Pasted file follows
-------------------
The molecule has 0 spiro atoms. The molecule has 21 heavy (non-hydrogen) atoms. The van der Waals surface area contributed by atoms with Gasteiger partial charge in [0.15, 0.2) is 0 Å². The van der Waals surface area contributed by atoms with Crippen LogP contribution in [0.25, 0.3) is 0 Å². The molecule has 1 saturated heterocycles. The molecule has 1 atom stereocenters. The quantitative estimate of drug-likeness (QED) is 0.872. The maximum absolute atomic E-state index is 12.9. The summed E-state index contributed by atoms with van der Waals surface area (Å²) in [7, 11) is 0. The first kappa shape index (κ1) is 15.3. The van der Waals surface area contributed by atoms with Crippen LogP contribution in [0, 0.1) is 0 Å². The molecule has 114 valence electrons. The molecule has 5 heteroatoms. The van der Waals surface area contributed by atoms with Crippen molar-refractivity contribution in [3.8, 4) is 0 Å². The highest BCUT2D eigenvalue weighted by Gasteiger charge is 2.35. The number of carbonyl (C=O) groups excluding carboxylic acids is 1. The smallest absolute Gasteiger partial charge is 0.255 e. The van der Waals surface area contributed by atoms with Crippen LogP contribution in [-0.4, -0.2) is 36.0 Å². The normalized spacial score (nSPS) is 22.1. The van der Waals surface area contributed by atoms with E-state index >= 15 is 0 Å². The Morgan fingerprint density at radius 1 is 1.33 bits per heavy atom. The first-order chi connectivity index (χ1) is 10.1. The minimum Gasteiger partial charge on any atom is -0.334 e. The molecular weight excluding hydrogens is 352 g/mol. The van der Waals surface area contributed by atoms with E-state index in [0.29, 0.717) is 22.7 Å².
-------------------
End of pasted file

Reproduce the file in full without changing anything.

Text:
The molecule has 0 spiro atoms. The molecule has 21 heavy (non-hydrogen) atoms. The van der Waals surface area contributed by atoms with Gasteiger partial charge in [0.15, 0.2) is 0 Å². The van der Waals surface area contributed by atoms with Crippen LogP contribution in [0.25, 0.3) is 0 Å². The molecule has 1 saturated heterocycles. The molecule has 1 atom stereocenters. The quantitative estimate of drug-likeness (QED) is 0.872. The maximum absolute atomic E-state index is 12.9. The summed E-state index contributed by atoms with van der Waals surface area (Å²) in [7, 11) is 0. The first kappa shape index (κ1) is 15.3. The van der Waals surface area contributed by atoms with Crippen LogP contribution in [0, 0.1) is 0 Å². The molecule has 114 valence electrons. The molecule has 5 heteroatoms. The van der Waals surface area contributed by atoms with Crippen molar-refractivity contribution in [3.8, 4) is 0 Å². The highest BCUT2D eigenvalue weighted by Gasteiger charge is 2.35. The number of carbonyl (C=O) groups excluding carboxylic acids is 1. The smallest absolute Gasteiger partial charge is 0.255 e. The van der Waals surface area contributed by atoms with Crippen LogP contribution in [-0.4, -0.2) is 36.0 Å². The normalized spacial score (nSPS) is 22.1. The van der Waals surface area contributed by atoms with E-state index >= 15 is 0 Å². The Morgan fingerprint density at radius 1 is 1.33 bits per heavy atom. The first-order chi connectivity index (χ1) is 10.1. The minimum Gasteiger partial charge on any atom is -0.334 e. The molecular weight excluding hydrogens is 352 g/mol. The van der Waals surface area contributed by atoms with E-state index in [0.29, 0.717) is 22.7 Å².